THIS week saw Kelso’s Tom Weatherston cross the floor of the house – not quite Westminster, but at Scottish Borders Council headquarters in Newtown St Boswells.
The former independent Kelso & District member is now a feature of the Conservative ranks, as he feels being part of a larger grouping will let him achieve more for his constituents.
Asked if it would not be fairer to those same constituents to resign and allow an election for his seat, Tory Tom said he felt this would be an unnecessary expense and voters could judge him at the next local authority elections in 18 months’ time.
However, if a week is a long time in politics as political pundits often say, then 18 months is a Jurassic period of a wait before those who voted for Councillor Weatherston – precisely because he was not a member of a political party – will get to have their say on whether they are happy with his jump to the Tory band at council HQ.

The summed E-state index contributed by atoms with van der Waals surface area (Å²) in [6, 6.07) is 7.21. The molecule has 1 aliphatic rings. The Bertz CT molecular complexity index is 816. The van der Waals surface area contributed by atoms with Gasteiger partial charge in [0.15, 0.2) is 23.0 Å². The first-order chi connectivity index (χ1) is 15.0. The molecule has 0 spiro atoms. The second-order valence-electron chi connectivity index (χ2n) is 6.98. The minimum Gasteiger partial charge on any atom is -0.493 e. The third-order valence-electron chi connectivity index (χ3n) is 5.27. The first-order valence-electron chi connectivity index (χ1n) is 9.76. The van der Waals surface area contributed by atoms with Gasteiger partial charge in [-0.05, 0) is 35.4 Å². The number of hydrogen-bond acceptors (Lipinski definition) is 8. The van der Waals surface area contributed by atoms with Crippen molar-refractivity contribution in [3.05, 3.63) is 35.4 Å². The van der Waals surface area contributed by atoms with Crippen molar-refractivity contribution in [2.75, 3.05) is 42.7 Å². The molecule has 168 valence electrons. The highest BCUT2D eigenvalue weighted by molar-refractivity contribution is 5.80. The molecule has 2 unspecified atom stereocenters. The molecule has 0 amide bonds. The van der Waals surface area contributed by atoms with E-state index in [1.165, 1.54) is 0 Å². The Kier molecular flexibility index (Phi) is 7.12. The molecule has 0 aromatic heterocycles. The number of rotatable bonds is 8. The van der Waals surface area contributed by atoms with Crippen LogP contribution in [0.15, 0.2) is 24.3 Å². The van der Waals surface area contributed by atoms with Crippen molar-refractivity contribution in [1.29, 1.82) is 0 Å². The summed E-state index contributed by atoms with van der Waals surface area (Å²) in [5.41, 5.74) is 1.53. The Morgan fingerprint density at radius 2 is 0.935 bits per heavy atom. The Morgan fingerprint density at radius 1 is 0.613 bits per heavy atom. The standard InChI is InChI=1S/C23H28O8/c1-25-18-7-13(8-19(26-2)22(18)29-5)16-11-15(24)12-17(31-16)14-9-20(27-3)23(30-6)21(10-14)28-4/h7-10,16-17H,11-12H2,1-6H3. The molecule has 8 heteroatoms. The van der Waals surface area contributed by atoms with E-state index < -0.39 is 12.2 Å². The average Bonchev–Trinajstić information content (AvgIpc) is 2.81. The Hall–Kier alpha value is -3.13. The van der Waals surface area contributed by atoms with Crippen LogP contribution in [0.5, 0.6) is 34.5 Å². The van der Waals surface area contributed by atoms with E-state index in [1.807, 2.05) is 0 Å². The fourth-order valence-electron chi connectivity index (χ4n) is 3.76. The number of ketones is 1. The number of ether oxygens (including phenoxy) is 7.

Councillor Weatherston is right that an election would cost money, but no-one ever said democracy is cheap.
The residents of Councillor Weatherston’s ward may well be perfectly happy with his efforts. From TheSouthern’s own experience, Councillor Weatherston seems a diligent and hard-working representative for the people of Kelso.
But that is not the point.
Welcoming Councillor Weatherston to her collection of councillors, Conservative leader, Councillor Carolyn Riddell-Carre, could not resist a small dig at opponents, saying her band of ‘true blues’ was the “hardest working group” on the council.
But surely that is exactly the sort of petty political point-scoring that Councillor Weatherston became an independent to avoid?